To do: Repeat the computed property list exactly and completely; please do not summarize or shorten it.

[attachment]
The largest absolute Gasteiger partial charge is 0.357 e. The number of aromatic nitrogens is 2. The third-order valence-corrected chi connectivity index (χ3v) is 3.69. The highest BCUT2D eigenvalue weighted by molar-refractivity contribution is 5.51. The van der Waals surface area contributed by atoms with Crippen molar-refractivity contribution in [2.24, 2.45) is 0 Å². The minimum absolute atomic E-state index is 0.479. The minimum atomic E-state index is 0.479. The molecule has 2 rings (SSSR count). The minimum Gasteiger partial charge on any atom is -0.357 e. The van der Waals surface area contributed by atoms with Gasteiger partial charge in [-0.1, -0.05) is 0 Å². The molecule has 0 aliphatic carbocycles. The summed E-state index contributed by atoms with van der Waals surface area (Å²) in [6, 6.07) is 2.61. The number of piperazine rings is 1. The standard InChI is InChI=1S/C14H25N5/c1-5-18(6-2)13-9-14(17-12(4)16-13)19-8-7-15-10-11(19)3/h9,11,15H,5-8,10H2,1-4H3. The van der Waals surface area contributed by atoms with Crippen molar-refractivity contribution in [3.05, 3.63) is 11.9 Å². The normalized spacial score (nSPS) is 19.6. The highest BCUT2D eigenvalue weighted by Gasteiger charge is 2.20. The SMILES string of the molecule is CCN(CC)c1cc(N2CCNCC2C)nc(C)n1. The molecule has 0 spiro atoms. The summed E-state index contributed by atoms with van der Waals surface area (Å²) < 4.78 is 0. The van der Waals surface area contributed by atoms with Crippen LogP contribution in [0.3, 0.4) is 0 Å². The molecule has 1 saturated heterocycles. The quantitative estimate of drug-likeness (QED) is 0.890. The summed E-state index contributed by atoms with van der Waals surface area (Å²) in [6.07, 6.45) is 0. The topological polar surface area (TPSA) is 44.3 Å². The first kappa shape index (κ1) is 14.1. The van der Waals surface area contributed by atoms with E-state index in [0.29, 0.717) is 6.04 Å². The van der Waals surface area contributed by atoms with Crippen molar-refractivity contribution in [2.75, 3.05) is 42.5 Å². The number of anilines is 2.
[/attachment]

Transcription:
The largest absolute Gasteiger partial charge is 0.357 e. The number of aromatic nitrogens is 2. The third-order valence-corrected chi connectivity index (χ3v) is 3.69. The highest BCUT2D eigenvalue weighted by molar-refractivity contribution is 5.51. The van der Waals surface area contributed by atoms with Crippen molar-refractivity contribution in [2.24, 2.45) is 0 Å². The minimum absolute atomic E-state index is 0.479. The minimum atomic E-state index is 0.479. The molecule has 2 rings (SSSR count). The minimum Gasteiger partial charge on any atom is -0.357 e. The van der Waals surface area contributed by atoms with Gasteiger partial charge in [-0.1, -0.05) is 0 Å². The molecule has 0 aliphatic carbocycles. The summed E-state index contributed by atoms with van der Waals surface area (Å²) in [6, 6.07) is 2.61. The number of piperazine rings is 1. The standard InChI is InChI=1S/C14H25N5/c1-5-18(6-2)13-9-14(17-12(4)16-13)19-8-7-15-10-11(19)3/h9,11,15H,5-8,10H2,1-4H3. The van der Waals surface area contributed by atoms with Crippen molar-refractivity contribution in [3.05, 3.63) is 11.9 Å². The normalized spacial score (nSPS) is 19.6. The highest BCUT2D eigenvalue weighted by Gasteiger charge is 2.20. The SMILES string of the molecule is CCN(CC)c1cc(N2CCNCC2C)nc(C)n1. The molecule has 0 spiro atoms. The summed E-state index contributed by atoms with van der Waals surface area (Å²) < 4.78 is 0. The van der Waals surface area contributed by atoms with Crippen LogP contribution in [0.3, 0.4) is 0 Å². The molecule has 1 saturated heterocycles. The quantitative estimate of drug-likeness (QED) is 0.890. The summed E-state index contributed by atoms with van der Waals surface area (Å²) in [6.07, 6.45) is 0. The topological polar surface area (TPSA) is 44.3 Å². The first kappa shape index (κ1) is 14.1. The van der Waals surface area contributed by atoms with E-state index in [0.29, 0.717) is 6.04 Å². The van der Waals surface area contributed by atoms with Crippen molar-refractivity contribution in [2.75, 3.05) is 42.5 Å². The number of anilines is 2.